Appeals Court Halts Random Drug Testing of Forest Service Job Corps Employees
Monday, July 16, 2012
Random drug testing of government employees, this time by the U.S. Forest Service, was struck down again recently by a federal appeals court, which called the agency’s policy of drug testing all employees of the Job Corps Civilian Conservation Centers a “solution in search of a problem.” That conclusion echoed a ruling issued in April by U.S. District Judge Ursula Ungaro, who likewise threw out Florida Governor Rick Scott’s mandatory drug-testing program for state workers largely because there was “no evidence of a drug-use problem at the covered agencies.”
According to the opinion issued by the U.S. Court of Appeals for the D.C. Circuit, the Job Corps program includes 28 residential centers in remote rural areas that are run by the Forest Service, which offer vocational training related to conservation and management of public natural resources and recreational areas. The residential students range from 16 to 24 years old and are subject to a “zero tolerance” policy toward drugs, including an initial drug test.
After a 1995 investigation identified drug issues among Job Corps students, the parent agency of the Forest Service, U.S. Department of Agriculture, tried to force all its Job Corps employees into random drug testing, but backed off in response to objections raised by the workers’ union, the National Federation of Federal Employees. But in 2010 the Forest Service mandated that all Job Corps Center staff would be subject to random testing, and the union went to court and asked for a declaratory judgment that this random testing policy violates the Fourth Amendment.
Although the lower court sided with the agency by emphasizing the agency’s interest in preventing illegal drug use by students and staff, the appeals court held that the Fourth Amendment requires more. The Fourth Amendment to the Constitution states that “The right of the people to be secure in their persons…against unreasonable searches and seizures, shall not be violated, and no Warrants shall issue, but upon probable cause, supported by Oath or affirmation.”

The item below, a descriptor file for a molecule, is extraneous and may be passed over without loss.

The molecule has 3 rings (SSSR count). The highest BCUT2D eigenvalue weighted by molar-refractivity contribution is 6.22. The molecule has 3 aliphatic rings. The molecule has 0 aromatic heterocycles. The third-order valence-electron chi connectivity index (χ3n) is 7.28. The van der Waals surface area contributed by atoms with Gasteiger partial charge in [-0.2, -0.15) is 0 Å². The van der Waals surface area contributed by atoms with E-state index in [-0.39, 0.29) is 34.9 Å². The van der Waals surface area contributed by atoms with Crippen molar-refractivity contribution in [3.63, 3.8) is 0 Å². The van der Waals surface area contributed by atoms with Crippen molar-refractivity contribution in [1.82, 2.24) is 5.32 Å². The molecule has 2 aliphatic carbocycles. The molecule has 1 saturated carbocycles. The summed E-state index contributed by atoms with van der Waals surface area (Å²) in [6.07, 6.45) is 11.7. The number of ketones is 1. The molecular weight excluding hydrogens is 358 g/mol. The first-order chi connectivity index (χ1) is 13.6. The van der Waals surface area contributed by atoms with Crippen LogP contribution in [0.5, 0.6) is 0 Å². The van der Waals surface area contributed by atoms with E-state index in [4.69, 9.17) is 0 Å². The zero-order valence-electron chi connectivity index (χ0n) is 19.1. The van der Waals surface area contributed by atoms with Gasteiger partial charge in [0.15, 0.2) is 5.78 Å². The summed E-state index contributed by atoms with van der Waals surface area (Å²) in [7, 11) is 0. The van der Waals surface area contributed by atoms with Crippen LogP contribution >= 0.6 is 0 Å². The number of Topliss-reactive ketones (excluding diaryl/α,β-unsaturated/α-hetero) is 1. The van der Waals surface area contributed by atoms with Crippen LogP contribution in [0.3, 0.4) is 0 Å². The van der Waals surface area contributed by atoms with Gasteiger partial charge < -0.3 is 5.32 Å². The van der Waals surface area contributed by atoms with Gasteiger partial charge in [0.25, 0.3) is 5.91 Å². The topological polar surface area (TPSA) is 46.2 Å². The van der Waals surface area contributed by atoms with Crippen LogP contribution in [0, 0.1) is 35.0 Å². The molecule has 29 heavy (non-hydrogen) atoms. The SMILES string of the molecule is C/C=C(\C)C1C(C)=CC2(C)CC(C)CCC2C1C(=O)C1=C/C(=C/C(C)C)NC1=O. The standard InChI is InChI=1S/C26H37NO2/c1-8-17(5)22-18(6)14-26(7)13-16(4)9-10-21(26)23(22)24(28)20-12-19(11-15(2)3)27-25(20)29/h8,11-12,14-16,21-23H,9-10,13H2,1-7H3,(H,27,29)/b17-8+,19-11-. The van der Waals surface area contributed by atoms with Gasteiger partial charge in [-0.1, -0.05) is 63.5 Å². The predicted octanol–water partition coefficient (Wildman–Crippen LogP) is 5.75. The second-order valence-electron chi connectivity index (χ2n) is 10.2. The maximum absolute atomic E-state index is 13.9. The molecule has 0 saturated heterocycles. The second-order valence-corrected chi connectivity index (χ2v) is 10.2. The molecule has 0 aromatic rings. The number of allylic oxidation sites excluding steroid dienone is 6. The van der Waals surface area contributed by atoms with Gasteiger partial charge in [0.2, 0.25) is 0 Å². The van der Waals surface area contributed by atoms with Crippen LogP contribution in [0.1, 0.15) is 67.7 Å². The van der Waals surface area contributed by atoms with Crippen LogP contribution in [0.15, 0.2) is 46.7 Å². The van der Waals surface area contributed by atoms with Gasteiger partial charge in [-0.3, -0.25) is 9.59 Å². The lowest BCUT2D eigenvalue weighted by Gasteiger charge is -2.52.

Since the 1989 Supreme Court case of Treasury Employees v. Von Raab, it has been settled law that requiring government employees to produce urine samples constitutes a “search” within the meaning of the Fourth Amendment, which means there must be probable cause or some other “special needs” to justify such an intrusion into one’s privacy.
Following that precedent, the appeals court tossed out the sweeping inclusion of all Job Corps Center employees in random drug testing and ordered that the union be granted a preliminary injunction. Together with Judge Ungaro’s decision in Florida, the message from the judiciary seems clear when it comes to drug testing: if it’s not broke, don’t say you need drug testing to fix it.
To Learn More:
NFFE Successfully Challenges Forest Service Random Drug Testing Policy (by Susan McGuire Smith, FedSmith)
National Federation of Federal Employees v. Vilsack (D.C. Circuit, 2012)
Florida Judge Rules Gov. Scott’s Random Drug Testing of State Employees Unconstitutional (by Noel Brinkerhoff, AllGov)
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